“You’re like our little pet,” my daughter said, smiling.
As if this were a good, sweet way to be and I should, perhaps, feel happy and loved.
Happy and loved to be fed and bathed and groomed and cared for so gently and meticulously.
And sometimes I do. Sort of. For a minute or two.
Almost 2 weeks after a very scary accident which left me with a broken right collarbone and a broken left wrist, and one week since surgery, I mostly always feel loved. And here and there, I sometimes feel happy. Except for when I don’t. It has been the ongoing paradox of life. The way the worst of times pave and weave together a broken and unsteady well-worn path with the best of times.
It feels very similar to grief– the way one minute feels as though nothing will ever be okay again, and the next minute feels as though everything’s going to be okay after all.
I cry everyday out of both pain and frustration. It’s been the toughest physical challenge I’ve ever faced. To be so helpless. To feel weak and fragile and hurt. And at the constant mercy of others.
And yet that mercy has been holy. And constant. And beautiful. The love and support and strength and generosity from my family and friends. Mom: No words. Thanks to you, we’ve laughed as much or more than we’ve cried. (Okay that’s a lie. But damn if you’re not trying to make it so) It has felt like a feather bed. Like a soft place to land. Most days. A reassuring and steady rhythm whispering, “you are not alone…you will not bear this by yourself…” And sometimes, I believe it.
Except for when I don’t.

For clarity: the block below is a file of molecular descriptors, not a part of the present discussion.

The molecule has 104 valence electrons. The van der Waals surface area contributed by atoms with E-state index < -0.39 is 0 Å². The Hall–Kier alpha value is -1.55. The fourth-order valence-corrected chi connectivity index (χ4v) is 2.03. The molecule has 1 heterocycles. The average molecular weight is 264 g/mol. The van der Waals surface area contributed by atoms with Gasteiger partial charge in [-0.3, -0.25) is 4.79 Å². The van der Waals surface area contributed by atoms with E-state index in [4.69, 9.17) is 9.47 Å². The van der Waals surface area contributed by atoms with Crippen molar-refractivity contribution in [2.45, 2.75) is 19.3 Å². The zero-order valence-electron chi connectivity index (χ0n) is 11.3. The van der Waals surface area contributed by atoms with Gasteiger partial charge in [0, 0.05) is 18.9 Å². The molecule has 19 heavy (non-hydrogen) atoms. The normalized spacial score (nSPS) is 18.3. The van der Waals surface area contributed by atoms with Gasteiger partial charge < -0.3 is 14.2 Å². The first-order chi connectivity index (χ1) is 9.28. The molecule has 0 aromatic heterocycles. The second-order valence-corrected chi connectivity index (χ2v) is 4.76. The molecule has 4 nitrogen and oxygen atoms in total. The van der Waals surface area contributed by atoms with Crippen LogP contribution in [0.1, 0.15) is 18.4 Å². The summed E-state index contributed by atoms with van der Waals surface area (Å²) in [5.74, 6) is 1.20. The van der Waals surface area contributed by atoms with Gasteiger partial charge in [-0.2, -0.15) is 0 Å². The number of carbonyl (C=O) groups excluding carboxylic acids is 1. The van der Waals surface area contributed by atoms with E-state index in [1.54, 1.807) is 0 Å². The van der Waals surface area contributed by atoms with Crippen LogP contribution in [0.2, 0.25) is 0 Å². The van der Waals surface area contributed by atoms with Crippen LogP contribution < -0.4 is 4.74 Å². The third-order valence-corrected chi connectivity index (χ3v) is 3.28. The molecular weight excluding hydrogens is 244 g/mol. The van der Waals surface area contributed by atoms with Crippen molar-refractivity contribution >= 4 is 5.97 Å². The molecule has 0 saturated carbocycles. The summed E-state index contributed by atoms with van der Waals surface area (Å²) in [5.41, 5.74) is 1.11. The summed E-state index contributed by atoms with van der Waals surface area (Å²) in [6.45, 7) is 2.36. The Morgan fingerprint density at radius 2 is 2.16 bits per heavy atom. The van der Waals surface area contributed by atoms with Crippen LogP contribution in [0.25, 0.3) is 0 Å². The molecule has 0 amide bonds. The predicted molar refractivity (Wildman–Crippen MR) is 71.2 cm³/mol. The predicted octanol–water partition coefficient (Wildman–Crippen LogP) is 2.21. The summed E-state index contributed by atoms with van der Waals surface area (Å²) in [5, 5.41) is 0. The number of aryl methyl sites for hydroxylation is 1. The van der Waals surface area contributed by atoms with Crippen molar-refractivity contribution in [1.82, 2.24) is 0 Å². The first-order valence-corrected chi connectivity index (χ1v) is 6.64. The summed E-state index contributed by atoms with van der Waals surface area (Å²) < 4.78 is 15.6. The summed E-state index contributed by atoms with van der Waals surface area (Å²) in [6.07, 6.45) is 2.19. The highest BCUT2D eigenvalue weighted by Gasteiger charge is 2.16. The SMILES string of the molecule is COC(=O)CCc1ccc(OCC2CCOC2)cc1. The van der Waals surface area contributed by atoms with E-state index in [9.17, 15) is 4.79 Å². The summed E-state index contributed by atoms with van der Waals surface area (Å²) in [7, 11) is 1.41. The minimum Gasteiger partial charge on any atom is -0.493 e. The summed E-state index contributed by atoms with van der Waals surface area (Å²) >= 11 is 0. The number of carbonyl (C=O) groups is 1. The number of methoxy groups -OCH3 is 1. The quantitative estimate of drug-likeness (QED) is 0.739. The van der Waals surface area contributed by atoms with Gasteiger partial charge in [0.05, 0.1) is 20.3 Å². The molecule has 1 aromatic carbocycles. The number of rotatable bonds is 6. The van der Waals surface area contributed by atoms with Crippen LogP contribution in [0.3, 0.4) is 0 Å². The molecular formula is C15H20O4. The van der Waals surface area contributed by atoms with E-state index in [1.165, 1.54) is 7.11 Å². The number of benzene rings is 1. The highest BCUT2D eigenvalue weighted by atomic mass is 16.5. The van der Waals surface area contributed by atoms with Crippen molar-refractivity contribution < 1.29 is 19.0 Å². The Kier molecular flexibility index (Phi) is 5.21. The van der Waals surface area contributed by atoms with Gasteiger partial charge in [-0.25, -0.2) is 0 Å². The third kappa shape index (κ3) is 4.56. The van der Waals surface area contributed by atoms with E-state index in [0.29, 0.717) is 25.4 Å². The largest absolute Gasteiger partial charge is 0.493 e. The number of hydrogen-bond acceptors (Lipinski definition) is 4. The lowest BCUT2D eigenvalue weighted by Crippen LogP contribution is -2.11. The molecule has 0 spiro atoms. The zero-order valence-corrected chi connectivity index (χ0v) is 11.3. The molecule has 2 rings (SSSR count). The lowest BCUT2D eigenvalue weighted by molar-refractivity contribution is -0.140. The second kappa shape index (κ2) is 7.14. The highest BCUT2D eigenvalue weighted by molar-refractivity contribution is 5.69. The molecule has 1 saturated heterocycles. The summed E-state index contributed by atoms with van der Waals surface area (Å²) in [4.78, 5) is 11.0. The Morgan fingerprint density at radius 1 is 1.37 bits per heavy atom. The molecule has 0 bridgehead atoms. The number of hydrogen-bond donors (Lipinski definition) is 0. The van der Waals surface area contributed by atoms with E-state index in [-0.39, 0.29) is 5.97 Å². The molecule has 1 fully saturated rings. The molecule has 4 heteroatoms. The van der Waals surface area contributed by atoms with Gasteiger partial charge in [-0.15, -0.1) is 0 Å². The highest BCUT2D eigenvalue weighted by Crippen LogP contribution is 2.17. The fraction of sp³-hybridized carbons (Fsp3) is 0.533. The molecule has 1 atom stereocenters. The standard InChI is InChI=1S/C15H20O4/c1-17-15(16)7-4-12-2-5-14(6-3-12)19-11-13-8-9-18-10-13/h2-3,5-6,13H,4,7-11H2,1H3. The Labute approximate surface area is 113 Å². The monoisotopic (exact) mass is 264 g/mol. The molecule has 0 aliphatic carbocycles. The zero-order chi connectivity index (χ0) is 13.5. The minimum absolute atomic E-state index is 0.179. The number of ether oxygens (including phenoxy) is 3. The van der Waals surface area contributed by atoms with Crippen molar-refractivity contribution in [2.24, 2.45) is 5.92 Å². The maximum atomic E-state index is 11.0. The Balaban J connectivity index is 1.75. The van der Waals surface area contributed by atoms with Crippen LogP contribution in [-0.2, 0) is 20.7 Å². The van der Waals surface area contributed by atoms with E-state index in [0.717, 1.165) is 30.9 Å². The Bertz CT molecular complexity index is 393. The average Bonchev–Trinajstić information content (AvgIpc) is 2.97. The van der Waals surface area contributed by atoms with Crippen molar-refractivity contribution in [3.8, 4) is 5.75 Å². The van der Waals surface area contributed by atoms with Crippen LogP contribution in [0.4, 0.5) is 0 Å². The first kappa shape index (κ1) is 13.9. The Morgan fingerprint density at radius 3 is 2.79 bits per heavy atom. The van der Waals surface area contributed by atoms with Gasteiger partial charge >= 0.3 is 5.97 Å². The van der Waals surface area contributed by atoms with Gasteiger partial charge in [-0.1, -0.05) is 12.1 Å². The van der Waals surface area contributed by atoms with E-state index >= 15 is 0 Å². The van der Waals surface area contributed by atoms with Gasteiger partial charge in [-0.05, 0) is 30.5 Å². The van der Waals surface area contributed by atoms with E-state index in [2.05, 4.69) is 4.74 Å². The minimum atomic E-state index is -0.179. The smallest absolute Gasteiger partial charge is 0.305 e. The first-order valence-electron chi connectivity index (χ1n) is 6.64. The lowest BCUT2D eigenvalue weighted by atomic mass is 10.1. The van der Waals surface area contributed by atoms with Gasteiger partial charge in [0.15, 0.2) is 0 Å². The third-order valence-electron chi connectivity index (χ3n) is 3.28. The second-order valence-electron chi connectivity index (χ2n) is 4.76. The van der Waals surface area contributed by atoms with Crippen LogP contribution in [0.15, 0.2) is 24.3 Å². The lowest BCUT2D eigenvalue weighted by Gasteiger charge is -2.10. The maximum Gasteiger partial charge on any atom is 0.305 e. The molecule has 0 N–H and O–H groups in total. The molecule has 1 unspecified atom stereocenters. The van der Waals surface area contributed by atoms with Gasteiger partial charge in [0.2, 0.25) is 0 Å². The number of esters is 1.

Because there are moments. Days. Nights. Where it is suddenly much more clear. I am alone in this. No one truly bears it but me. When I am cold and unable to pull up the blankets or pull on a pair of socks. When I’m hungry but will have to wait until someone can feed me. When I can’t reach something I need and I can’t adjust my position to get it, either. Just to name a few. Hundred. After days of crying hot tears of humility and embarrassment in the bathroom, I stubbornly figured that out. Because really. A person has their limits.
And I totally get it. People have jobs and events and commitments. Busy lives. They have the luxury of stepping outside of this and stepping back in at their convenience.
But I don’t. And it’s hard.
Please don’t misunderstand me. This is not cancer. It is not terminal. I get it. But it is still a huge, painful, lonely, suck.
Occasionally, well-meaning people will joke that I should enjoy all this lying around, all this being waited on business.
No. I don’t enjoy it at all. I don’t want to work on my tan. I don’t want people at my beck and call. To a fault, perhaps, I do not enjoy being helped and served and on the receiving end. And I know. It’s already been said– how good it is to learn these things- being a gracious recipient. Allowing people the pleasure of helping you.
But it doesn’t feel like a pleasure or a gift. It feels like a burden.
One big gigantic burden. Again.
(God. Seriously. Because the whole widowed/divorced suitcase is also being dragged along as well. Though not by me BECAUSE IT WOULD BE TOO EFFING HEAVY.)
For a person who is a do-er, a self-proclaimed DIY Girl, this is a nightmare. For a person who stubbornly wants to be independent, who loves to be alone, who would much rather figure it all out than have it done for her, this does not feel good.
As I was lying on the gurney, waiting to be wheeled into surgery, my dear, weary mother, looking over at my tear-stained face, said these words:
“You don’t have to keep tap dancing for us. It’s okay. We all love you. You are enough even when you can’t keep performing.”
But when tap dancing is your way of life, all you really want is to get back out on the floor.